Briumvi (ublituximab-xiiy) is an approved antibody-based therapy used to reduce relapses and slow the development of brain lesions in people with relapsing forms of multiple sclerosis (MS).
It is among the newest treatments for MS, having received approval in the U.S. at the end of 2022.
The therapy was developed by TG Therapeutics, which also has filed for ublituximab’s approval in the European Union.
In MS, the body’s immune system accidentally launches an inflammatory attack that damages healthy parts of the central nervous system. B-cells are a type of immune cell that play a central role in driving these autoimmune attacks.
Briumvi is a monoclonal antibody designed to target CD20, a protein found on the surface of B-cells. Its binding to CD20 is designed to reduce the number of B-cells in the body and lessen MS-driving inflammation.
The treatment works much like other anti-CD20 antibodies, such as Ocrevus (ocrelizumab) and Kesimpta (ofatumumab). However, it has been glycoengineered — meaning that certain sugar molecules attached to the antibody have been altered — to increase its potency.
When antibodies like Briumvi bind to target proteins on cells, they can kill the cell through two main mechanisms: antibody-dependent cellular cytotoxicity (ADCC), or complement-dependent cytotoxicity (CDC).
In ADCC, when the antibody binds to its target cell, it signals other immune cells to destroy the target cell. In CDC, the antibody activates a group of immunological proteins, called the complement cascade, which kill the target cell. However, the complement system also participates in autoimmune processes, and its activation may result in side effects.
According to TG Therapeutics, Briumvi’s design makes it substantially more potent at triggering ADCC, and a less potent trigger of CDC, relative to other anti-CD20 antibodies used for MS.
The U.S. Food and Drug Administration approved Briumvi in December 2022 for adults with relapsing forms of MS, including clinically isolated syndrome, relapsing-remitting MS (RRMS), and active secondary progressive MS (SPMS).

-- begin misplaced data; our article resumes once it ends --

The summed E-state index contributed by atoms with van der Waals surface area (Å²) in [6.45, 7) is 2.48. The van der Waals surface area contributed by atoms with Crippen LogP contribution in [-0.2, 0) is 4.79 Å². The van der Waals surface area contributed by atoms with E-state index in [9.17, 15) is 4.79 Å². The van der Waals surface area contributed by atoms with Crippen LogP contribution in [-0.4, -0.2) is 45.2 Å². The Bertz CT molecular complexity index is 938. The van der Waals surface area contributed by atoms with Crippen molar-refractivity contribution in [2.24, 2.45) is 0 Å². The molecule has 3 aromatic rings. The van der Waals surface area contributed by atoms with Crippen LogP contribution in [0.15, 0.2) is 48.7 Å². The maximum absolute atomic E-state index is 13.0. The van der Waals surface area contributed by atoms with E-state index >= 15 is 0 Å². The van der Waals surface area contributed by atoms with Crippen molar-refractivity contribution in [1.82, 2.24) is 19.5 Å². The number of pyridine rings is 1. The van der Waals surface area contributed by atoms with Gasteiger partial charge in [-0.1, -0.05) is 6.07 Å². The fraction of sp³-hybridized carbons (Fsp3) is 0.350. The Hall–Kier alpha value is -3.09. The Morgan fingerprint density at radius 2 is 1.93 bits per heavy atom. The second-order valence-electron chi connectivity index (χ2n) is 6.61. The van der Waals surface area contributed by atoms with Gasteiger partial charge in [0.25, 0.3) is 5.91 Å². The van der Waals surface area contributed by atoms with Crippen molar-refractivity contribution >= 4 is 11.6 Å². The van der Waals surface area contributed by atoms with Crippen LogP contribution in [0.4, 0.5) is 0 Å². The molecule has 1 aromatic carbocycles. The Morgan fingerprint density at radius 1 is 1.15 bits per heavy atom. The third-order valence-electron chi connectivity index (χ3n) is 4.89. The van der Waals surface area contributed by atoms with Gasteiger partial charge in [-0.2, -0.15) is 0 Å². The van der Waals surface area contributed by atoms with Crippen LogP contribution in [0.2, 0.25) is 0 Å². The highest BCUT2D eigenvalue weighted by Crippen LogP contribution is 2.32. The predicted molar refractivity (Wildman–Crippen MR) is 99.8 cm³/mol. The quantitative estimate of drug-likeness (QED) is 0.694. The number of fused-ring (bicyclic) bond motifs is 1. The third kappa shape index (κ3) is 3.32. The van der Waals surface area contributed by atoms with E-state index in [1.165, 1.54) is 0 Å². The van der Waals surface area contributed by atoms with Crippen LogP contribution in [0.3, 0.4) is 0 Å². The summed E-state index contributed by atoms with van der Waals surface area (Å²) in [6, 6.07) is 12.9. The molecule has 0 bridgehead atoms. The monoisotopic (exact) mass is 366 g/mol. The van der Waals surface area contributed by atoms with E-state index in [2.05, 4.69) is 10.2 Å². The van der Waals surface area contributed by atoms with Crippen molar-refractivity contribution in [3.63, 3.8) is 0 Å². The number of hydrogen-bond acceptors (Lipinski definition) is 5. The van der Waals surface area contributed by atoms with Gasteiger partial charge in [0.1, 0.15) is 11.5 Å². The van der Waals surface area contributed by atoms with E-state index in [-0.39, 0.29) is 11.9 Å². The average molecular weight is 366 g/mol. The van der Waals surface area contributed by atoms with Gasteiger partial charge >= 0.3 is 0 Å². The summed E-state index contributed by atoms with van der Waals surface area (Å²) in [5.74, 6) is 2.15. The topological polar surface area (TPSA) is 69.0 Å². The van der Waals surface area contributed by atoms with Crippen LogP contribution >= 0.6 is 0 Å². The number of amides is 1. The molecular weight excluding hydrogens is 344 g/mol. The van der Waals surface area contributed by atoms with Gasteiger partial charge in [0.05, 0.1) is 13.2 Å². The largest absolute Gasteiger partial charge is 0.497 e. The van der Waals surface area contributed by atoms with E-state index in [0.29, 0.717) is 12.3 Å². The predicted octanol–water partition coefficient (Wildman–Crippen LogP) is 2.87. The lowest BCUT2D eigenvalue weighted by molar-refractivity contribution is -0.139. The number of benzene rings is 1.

Briumvi is not recommended for people with an active hepatitis B virus infection. All patients should undergo hepatitis B screening prior to receiving their first dose.
People who previously experienced a life-threatening allergic reaction to Briumvi also should not be given the medication.
Briumvi is given via intravenous (into-the-vein) infusions. It is initially administered in two infusions two weeks apart. The first contains 150 mg of the medication and is given over four hours, while the second is a 450 mg dose given in one hour. All subsequent doses, administered every six months thereafter, are given as hour-long 450 mg infusions.
Patients should be observed for at least one hour after completing the first two doses, and also may require monitoring following other doses if infusion or allergic reactions have occurred with Briumvi.
Before each infusion, patients are pre-medicated with anti-inflammatory corticosteroids and antihistamines to reduce the frequency and severity of infusion reactions. An anti-fever medication also may be considered.
If a planned dose is missed, the medication should be administered as soon as possible, and the next infusion should be scheduled for six months after that.
The safety and efficacy of Briumvi was assessed in a Phase 2 clinical trial (NCT02738775) sponsored by TG Therapeutics. The study involved 48 people with RRMS or active SPMS, and tested several doses of the therapy.